A Few Minutes: My CookbookLast night's dinner was good -- I made soft tacos, and experimentally decided to make my own Pico de Gallo. It was tasty enough that it's worth writing down.
I open up Querki, which presents me with all of my Spaces: the Comic Book database, my Contact List, my Blog, and my Cookbook. I choose the latter, and it opens up. I didn't build the format of the Cookbook myself -- one of my friends did it a couple of months ago, and shared it as an App. I picked that up for myself, getting my own Cookbook, and have been moving all my recipes into it ever since.
I select "new Recipe", and get presented with a form. I fill in the fields that the Recipe model knows about: the name, how many it serves, and so on. It asks me for ingredients, one at a time, with the quantity of each. I give it a narrative of how to make the Pico, and hit "Save"; it shows me the newly-created Recipe, all neatly formatted. (My friend who built the Cookbook app did a good job with the formatting, so that the ingredients show up as two columns; I like that touch.)
Since Recipes have a Rating property, I can say how much I like this one. I give it four stars out of five: solid, but could use some tweaking yet.
I realize, though, that the Cookbook app is actually missing something I care about. I'm all about attribution and documentation (comes with being a Laurel), so I really want to track where I got this recipe from. No problem, though: I just tell Querki to add a Sources property to my Cookbook, and to add that property to Recipes. I edit my Pico recipe again, which now shows the Sources property -- I add a few links to the web pages I used, and save it again. I tweak the Recipe format to show Sources down at the bottom, and *voila*: a list of links, which I can refer back to or query later. I go over to the Cookbook app itself, click on the Ideas and Suggestions page, and suggest that my changes get lifted into the common app so that everybody else can use it.
I've set up my Cookbook to automatically publish new entries, so a post shows up a few minutes later on my Facebook Timeline, with a pointer to the entry. It also shows up as an RSS feed in LiveJournal -- I mixed in the What's New app, so new entries basically get turned into blog posts automatically.
My friend Ailish likes the sound of it, but being Canadian she prefers things in metric units. No problem: she right-clicks on one of the ingredients, chooses "Convert to...", picks Metric, and it all shows the way she wants. (Personally, I don't use that much, except with the medieval recipes I've been working with -- I enter those with the ancient Arabic units, and then convert them to US for actual cooking.)
While I'm in my Cookbook, I remember that my friend Anna has asked me for an index of my medieval recipes. Easy enough: I pull up Querki Explorer, and build a quick filter. I tell it to list my Recipes, then filter for just the ones that are tagged "medieval", group those by the TimePeriod property that I added in, and for each one list the name of the recipe. The results look right, so I tell Querki Explorer to save that as a new "Period Recipes" page, and I send the URL over to Anna. That'll now automatically update whenever I add new Recipes, so she can get an up-to-date view any time.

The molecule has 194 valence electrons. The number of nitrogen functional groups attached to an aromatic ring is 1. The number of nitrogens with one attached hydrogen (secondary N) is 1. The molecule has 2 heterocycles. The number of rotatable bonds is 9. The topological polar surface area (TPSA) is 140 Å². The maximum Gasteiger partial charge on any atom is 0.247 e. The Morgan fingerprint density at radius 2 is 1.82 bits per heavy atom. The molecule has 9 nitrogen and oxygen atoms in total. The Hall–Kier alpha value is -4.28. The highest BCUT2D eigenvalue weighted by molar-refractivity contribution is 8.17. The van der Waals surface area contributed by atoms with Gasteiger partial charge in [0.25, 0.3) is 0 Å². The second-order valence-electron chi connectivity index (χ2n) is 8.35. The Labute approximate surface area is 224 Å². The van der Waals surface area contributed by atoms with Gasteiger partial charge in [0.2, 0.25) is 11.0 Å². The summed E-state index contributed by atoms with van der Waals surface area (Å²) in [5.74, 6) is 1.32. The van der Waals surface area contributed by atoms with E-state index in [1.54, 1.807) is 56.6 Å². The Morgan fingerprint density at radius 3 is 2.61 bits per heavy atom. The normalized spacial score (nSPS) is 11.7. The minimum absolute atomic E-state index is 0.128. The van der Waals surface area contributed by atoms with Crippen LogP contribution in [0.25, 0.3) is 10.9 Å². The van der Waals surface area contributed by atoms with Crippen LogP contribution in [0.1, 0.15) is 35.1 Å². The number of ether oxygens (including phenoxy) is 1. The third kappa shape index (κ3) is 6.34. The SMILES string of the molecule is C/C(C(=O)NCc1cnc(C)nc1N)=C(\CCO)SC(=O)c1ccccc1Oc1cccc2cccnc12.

What's Going on HereThe Cookbook isn't the point above, but is kind of needed to illustrate the point. Querki is a *platform*. In and of itself, it doesn't do anything. Instead, it is designed to make it easy to build apps that are useful and personalized.
Keep in mind, none of the above is rocket science. If you're a professional programmer, it's not hard to build the sort of Cookbook application I describe above. If you know all the APIs and are good with Rails, it would probably only take a couple of days to slap together.
But seriously -- why would I want to spend a couple of days on this? All we're doing here is keeping track of a little data, saying how to display that data, and tweaking it as we go. This should be *easy*, not just for the computer pros but for anybody. The Cookbook app is built by end users, not by high-priced programmers, and tweaked by others.
So that's where Querki comes in. It builds in all the boilerplate, everything from working with the social networks to managing the database to doing the fiddly page rendering. It gives me powerful tools for exploring and collating my data, with wizards to make that easy. All I do, as an end user, is say what I want to keep track of, what it consists of, and how to display it. That's not trivial, but it should be a matter of minutes or hours, not days. Moreover, the system should cope with me changing as I go, letting me add new concepts and ideas as I learn more, so that building this stuff becomes quick, fun and low-risk.